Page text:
Coached By: Bob Howell
Had it not been for a gentleman tossing a ball up against a wall in an industrial park near Huntington Station, Al Hernandez may have never picked up a stick.
"I saw him throwing a ball up against the wall that wasn't too far away from where I grew up," he recalls. "I inquired and he told me it was lacrosse."
That was when he was in sixth grade. By then, Hernandez, who was born in the Dominican Republic and spoke barely a lick of English when he arrived in the states at 3 years old, was familiar with football and baseball, but this new sport with a stick and helmet on an open field were intriguing to him.
He gradually rose through the system at Walt Whitman, playing JV as a freshman and getting called up to varsity during the playoffs of his sophomore season. By the end of high school, he was the player with who had "lax" tattooed on his arm.
"The sport made me what I am today," he says. "I owe a lot to the game."
His passion for the game was contagious and enthusiastic.
"He was the kind of kid a coach sees every 10 years," says Bob Howell, who was Hernandez's JV coach and is the varsity coach at Whitman today. "Al was very intelligent and picked the game up like no one I ever saw before. His greatest strength was his leadership ability. He was a person of character, loyalty and commitment. His dedication and accomplishments as a player and his leadership ability served as an inspiration to everyone on the team. To this day, I don't believe I have had a captain that was of the stature of Al Hernandez."
Players on the defensive side of the ball are sometimes overlooked, but Hernandez was special. He was gifted with his stick and had great field vision. For him, like the others honored with the award, winning the Enners was monumental.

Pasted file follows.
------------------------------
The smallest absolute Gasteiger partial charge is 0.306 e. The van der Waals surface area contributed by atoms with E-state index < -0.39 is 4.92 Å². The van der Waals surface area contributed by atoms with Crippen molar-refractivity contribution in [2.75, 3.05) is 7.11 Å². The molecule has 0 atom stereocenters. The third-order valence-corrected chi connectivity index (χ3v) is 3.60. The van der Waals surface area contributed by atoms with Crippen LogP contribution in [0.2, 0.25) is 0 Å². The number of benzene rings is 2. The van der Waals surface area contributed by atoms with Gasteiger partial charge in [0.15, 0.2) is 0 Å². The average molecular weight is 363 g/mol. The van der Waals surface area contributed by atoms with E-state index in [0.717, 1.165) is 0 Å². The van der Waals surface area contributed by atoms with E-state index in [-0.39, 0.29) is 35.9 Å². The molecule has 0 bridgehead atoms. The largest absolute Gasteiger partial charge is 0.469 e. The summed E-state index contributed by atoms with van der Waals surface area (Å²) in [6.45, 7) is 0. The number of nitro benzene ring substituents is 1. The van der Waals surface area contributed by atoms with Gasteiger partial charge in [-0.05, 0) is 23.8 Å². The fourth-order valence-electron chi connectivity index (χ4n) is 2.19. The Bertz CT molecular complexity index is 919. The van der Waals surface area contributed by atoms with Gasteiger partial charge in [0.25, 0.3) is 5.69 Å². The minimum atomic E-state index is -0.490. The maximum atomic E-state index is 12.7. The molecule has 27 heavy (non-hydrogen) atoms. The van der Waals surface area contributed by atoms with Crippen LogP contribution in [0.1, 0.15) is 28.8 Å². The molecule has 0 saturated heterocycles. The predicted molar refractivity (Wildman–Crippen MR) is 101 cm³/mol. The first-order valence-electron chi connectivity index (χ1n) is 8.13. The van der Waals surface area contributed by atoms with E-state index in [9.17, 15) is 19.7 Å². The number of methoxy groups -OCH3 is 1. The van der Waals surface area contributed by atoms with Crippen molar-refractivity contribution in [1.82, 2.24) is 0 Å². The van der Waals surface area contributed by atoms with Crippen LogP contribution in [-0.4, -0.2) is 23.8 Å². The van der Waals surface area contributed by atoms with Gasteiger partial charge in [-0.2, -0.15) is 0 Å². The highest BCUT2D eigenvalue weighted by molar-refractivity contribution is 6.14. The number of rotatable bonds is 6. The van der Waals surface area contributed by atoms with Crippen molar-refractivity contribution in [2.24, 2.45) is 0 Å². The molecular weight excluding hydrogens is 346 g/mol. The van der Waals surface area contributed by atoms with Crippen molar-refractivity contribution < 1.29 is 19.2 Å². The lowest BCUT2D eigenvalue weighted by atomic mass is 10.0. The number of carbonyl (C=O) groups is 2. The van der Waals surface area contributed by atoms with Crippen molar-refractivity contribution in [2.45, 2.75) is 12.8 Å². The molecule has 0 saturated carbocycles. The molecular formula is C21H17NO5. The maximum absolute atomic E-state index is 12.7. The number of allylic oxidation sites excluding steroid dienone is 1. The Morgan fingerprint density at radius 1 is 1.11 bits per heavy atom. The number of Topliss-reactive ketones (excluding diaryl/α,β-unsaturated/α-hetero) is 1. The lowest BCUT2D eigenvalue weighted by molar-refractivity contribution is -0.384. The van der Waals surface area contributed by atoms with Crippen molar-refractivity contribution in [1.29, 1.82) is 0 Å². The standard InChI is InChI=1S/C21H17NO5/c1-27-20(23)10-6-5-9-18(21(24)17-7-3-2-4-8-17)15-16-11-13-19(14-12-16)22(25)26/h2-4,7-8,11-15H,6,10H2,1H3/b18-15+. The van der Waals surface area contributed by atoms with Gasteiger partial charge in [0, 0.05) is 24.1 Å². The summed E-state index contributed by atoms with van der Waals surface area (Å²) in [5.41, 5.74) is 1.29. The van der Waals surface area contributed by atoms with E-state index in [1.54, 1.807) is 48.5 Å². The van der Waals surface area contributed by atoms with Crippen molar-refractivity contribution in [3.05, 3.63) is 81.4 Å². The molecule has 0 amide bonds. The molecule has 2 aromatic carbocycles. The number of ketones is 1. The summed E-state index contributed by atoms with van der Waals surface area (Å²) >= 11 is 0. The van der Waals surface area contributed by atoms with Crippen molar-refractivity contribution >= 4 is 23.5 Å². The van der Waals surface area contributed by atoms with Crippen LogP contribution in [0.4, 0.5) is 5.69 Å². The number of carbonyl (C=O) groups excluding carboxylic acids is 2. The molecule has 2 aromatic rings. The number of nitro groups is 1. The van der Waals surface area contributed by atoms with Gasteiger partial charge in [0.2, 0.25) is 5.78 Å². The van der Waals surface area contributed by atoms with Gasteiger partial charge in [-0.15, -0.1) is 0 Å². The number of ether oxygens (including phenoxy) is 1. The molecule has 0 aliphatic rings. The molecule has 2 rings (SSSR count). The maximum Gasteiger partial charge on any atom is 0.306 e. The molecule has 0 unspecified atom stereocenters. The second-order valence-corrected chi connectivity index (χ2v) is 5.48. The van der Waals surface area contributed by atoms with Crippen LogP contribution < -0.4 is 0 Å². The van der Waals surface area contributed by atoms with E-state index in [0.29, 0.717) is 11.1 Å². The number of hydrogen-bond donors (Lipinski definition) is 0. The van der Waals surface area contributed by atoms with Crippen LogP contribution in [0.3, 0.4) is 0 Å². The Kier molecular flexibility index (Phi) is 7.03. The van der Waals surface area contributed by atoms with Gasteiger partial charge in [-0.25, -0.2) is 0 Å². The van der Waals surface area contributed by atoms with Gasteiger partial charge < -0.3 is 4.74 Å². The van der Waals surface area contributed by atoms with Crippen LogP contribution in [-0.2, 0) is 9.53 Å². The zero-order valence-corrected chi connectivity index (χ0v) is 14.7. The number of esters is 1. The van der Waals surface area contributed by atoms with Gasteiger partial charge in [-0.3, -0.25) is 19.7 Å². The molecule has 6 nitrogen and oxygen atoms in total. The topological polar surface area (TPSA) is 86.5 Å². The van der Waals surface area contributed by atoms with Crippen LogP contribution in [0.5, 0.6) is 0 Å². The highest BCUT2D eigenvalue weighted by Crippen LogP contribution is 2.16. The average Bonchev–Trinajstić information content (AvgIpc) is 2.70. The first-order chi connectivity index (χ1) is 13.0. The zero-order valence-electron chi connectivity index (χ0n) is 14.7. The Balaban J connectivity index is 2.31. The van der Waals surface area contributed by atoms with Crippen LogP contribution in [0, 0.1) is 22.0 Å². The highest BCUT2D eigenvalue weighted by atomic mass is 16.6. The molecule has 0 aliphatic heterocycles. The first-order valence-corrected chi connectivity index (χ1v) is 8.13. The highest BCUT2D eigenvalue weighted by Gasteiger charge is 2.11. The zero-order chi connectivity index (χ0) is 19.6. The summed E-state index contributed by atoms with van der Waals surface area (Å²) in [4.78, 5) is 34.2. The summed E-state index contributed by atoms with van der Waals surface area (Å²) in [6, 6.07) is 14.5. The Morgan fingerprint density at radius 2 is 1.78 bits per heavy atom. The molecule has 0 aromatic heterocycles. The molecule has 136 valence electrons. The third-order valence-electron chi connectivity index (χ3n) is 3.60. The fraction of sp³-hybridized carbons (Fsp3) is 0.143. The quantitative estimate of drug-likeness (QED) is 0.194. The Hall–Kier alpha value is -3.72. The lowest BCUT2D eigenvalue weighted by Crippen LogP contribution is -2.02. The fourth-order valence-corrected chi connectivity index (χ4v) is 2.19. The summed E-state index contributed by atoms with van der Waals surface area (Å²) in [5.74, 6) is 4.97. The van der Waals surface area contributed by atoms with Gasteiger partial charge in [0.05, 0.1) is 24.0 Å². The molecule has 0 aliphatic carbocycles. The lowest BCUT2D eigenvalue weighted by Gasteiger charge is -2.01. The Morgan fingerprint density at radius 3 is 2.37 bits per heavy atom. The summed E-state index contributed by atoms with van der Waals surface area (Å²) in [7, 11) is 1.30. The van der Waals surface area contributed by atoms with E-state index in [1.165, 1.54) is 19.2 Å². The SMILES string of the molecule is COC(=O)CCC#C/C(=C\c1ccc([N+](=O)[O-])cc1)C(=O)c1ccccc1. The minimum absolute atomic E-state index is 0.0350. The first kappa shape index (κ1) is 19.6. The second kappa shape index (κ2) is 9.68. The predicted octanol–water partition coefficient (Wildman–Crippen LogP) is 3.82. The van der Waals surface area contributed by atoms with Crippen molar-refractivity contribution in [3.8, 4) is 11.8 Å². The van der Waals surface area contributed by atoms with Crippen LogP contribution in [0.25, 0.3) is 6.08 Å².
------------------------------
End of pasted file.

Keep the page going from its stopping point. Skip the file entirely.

"It's outstanding character and leadership, as well as excellence in lacrosse," he says. "It was important because I was recognized for my leadership amongst my peers and maintaining good character. That's something that Lt. Ray Enners would be so proud to see exemplified. The excellence in lacrosse is second. It's about your peers and how you carry yourself. I'm still proud to have it and display it."
Hernandez, who was an All-American in high school, admits it was an out-of-the-box move to play college lacrosse at University of Maryland Baltimore County, but he saw it as an opportunity to be part of something special.
He switched from his long pole to using a short stick in the defensive midfield. UMBC went from a basic program to a contender in Hernandez's four years. He was captain his senior season, along with John McDonald, who ironically attended Walt Whitman High School in Maryland.
Perhaps his greatest moment in college was beating No. 1 Maryland at home in 1998. The win propelled UMBC into the NCAA tournament for the first time at the Division I level.
"That put a stamp on it," he says, "that I made a great decision and went to a great school. Every year we lost to Maryland. UMBC is seen as the lesser of the two. We just about stunned the lacrosse world that year."
Though UMBC lost to Georgetown, a team they beat by one goal in the regular season, in the first round of the tournament (it lost 9-8), it was still a great thrill for Hernandez. Later that summer, he and McDonald represented UMBC at the annual North-South All-Star game.
In total, Hernandez played in 51 games during his collegiate career. He recorded one goal, four assists and 71 groundballs in four seasons, according to UMBC's athletic communication's staff.
Hernandez coached lacrosse for several years after college and has returned to the sidelines to coach his son's team this past year.
Hernandez remains in Baltimore, where he married the former Shannon Bagrosky, who was selected to the UMBC Athletic Hall of Fame two years ago for her ability as a soccer player. He is a Baltimore County firefighter.